46. Gerry W. says:

    TangoMan,

    Let us separate what deficits are which are yearly reported if you don’t have enough revenue and you fall short for the year. And If for the year, you have more revenue and less government spending, then you have a yearly surplus.

    The other separate issue is the national debt that has been accumulating since the beginning or our nation. The yearly deficits are rolled into the debt at the end of the year.

    The Clinton debt went up from about 4 trillion to roughly 6 trillion.

    Now, let us look at the yearly deficits. They were 255, 203, 164, 107, and 22 billion, and then surpluses of 69, 126, and 236 billion. So he had yearly surpluses at the end of his term in which I would credit Newt Gingrich.

    Now, let us back up with those yearly deficits. Those were tacked on to the national debt. So yes, the national debt went up under Clinton as the deficits piled up for 5 years. In his last 3 years he had surpluses and some of that went to paying down the national debt.

    Unless, I misunderstand you guys, there are two separate issues. One is the yearly deficit and the other is the national debt. Clinton (Gingrich) achieved a surplus on the yearly budget, but the national debt still went up as they tried for years to get the deficit under control. So it takes many years to work on the yearly deficit, and during that time, the deficits are still tacked on the national debt.

    But what may be worse than all this is the human loss in terms of jobs and what is happening to our high unemployment because of globalization and Washington does not address this problem. They still praise globalization along with that high unemployment and less wages, and ignore that this is weighing in on our deficit and debt.

  47. The Q says:

    Gerry,

    Very nice post above….except for the giving credit to Newt Gingrich part.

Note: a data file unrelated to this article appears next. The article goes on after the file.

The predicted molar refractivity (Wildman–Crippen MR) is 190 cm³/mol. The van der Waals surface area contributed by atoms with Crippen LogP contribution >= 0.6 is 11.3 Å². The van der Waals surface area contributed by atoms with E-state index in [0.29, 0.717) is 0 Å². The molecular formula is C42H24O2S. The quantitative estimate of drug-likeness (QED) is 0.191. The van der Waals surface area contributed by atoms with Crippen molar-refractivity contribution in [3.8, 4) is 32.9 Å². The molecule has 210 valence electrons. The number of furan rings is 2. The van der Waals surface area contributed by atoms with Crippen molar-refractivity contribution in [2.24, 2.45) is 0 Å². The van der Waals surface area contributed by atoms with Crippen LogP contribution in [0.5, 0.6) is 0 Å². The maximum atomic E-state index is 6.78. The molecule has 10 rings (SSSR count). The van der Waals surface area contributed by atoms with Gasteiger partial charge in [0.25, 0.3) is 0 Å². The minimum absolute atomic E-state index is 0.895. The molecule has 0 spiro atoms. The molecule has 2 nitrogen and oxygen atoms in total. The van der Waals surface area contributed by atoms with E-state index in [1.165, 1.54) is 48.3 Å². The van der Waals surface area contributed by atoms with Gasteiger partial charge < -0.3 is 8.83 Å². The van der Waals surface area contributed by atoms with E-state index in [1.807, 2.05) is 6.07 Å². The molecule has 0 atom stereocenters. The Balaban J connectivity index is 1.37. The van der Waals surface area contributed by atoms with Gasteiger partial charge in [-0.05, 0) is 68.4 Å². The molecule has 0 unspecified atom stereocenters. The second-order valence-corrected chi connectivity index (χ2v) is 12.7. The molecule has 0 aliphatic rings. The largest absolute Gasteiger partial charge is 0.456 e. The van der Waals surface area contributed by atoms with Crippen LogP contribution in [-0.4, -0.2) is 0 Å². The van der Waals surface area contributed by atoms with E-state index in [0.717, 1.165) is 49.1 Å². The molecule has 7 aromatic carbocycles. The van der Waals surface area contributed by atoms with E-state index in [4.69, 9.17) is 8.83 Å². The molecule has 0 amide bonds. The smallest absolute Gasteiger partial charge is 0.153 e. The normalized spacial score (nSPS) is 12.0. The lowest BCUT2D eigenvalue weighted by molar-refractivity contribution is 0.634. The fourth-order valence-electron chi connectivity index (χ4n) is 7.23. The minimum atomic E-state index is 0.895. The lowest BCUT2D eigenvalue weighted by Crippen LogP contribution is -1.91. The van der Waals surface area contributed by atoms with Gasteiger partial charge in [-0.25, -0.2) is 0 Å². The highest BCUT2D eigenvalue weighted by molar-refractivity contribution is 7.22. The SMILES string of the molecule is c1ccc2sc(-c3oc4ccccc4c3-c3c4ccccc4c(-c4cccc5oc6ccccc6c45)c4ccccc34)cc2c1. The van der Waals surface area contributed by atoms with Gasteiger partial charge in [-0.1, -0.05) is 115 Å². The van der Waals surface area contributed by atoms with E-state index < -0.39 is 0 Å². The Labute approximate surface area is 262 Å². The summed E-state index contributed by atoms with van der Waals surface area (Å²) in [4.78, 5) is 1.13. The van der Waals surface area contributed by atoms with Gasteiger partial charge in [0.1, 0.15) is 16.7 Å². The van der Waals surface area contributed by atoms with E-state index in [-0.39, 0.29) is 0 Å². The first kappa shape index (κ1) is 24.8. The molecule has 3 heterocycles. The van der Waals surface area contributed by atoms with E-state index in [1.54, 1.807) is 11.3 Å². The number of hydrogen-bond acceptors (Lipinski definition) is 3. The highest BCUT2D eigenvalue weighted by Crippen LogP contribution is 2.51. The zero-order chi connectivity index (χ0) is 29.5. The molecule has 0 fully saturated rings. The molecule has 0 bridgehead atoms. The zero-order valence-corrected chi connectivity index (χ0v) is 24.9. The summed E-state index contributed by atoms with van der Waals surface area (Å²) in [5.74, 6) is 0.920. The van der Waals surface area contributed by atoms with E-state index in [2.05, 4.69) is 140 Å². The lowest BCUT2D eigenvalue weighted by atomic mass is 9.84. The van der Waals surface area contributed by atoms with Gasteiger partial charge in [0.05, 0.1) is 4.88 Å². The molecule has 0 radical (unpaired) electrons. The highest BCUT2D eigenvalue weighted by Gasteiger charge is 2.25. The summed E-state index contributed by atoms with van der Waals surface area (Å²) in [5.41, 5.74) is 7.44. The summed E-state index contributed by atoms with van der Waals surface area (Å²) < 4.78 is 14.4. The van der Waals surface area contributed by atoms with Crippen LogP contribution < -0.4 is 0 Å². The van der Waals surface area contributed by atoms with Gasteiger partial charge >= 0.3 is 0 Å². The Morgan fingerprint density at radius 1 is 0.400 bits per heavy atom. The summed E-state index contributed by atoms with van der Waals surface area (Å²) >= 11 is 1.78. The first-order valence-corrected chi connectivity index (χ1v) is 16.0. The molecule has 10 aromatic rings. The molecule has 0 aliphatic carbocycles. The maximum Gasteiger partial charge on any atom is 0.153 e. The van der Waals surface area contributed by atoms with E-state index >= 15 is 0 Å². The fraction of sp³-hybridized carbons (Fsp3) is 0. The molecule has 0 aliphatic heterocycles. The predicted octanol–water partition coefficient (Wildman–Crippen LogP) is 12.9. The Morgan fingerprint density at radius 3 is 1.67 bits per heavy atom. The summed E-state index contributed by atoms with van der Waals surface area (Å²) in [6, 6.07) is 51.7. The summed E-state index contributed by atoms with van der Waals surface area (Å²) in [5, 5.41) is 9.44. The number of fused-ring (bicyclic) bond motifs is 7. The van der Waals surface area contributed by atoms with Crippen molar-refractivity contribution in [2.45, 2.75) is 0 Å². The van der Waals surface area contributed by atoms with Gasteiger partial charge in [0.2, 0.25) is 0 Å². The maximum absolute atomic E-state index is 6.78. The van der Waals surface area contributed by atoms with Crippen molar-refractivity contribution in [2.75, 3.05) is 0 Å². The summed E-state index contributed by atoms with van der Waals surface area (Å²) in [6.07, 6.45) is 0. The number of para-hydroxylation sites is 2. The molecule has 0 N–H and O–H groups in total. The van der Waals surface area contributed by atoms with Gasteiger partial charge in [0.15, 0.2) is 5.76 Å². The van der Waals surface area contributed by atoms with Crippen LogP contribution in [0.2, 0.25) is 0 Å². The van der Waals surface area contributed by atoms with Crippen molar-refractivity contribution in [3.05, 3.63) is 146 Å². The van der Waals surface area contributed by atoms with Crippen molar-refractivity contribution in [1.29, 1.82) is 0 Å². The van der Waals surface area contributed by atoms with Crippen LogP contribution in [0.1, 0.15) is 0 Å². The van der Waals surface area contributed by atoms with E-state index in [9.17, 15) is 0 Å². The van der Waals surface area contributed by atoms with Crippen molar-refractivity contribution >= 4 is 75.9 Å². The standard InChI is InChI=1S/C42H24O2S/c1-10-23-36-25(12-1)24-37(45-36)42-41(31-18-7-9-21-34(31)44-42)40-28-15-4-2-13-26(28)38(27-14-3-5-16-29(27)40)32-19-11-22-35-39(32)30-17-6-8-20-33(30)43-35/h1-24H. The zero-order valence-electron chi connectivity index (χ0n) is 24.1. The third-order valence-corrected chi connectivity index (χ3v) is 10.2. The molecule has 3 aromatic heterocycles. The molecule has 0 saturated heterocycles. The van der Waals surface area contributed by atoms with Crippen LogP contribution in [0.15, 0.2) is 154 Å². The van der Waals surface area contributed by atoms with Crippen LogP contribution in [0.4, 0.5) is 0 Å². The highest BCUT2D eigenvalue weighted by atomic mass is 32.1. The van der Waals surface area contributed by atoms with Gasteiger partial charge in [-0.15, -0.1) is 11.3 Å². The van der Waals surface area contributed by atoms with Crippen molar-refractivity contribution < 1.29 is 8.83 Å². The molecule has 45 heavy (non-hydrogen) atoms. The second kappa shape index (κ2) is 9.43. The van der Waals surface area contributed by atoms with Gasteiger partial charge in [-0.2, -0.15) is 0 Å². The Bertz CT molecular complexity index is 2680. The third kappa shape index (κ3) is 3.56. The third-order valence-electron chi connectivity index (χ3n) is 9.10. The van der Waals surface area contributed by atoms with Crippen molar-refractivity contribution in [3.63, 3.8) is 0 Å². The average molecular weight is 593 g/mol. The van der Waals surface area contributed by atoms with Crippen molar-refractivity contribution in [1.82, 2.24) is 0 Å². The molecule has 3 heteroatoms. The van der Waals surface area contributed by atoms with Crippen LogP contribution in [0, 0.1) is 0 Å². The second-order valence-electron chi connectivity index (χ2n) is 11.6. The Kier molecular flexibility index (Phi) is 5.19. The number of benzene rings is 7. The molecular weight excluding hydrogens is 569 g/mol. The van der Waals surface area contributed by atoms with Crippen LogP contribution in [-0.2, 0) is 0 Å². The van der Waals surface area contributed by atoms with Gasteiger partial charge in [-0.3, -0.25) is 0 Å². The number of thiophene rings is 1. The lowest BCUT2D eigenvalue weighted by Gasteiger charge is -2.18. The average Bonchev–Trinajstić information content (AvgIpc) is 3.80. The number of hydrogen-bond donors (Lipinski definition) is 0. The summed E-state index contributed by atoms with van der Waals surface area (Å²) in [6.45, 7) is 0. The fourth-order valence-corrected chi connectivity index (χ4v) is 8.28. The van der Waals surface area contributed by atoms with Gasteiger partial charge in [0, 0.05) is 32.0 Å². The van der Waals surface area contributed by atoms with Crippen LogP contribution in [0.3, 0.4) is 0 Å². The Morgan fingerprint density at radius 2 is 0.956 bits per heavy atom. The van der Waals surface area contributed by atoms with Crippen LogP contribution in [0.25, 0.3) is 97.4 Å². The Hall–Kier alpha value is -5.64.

If Newt was so successful, then why change those successful policies in the 2000s?

    Answer, because it wasn’t Newt’s success, it was Clintonomics which was quickly abandoned the first chance the Republicans got in 2001.

    With predictable results, i.e. huge deficits, class warfare, less tax revenue.

    What does it take to get conservatives to give up the ghost…a third go round? another crippling recession if Repubs take congress and the Prez in 2012.

    I don’t think the country can stand it.

  48. Gerry W. says:

    I think what happens to both parties is that the very right or left wings of the parties take over. The democrats have to be careful of the tax and spend policies. On the republican side, Bush came in and he only believed in the ideology of trickle down and he stayed the course and ran the country into the ground. I also think that Bush gave us a chance to see what a right wing religious nut would do in running the country. And he relied on God in making a decision in going to Iraq. While people can find faults with Obama, I find Bush was totally hilarious.

    I will continue to give Gingrich credit. He and Clinton battled it out. The downfall is that republicans still pander to the rich, go to laissez-faire and they forget the little guy.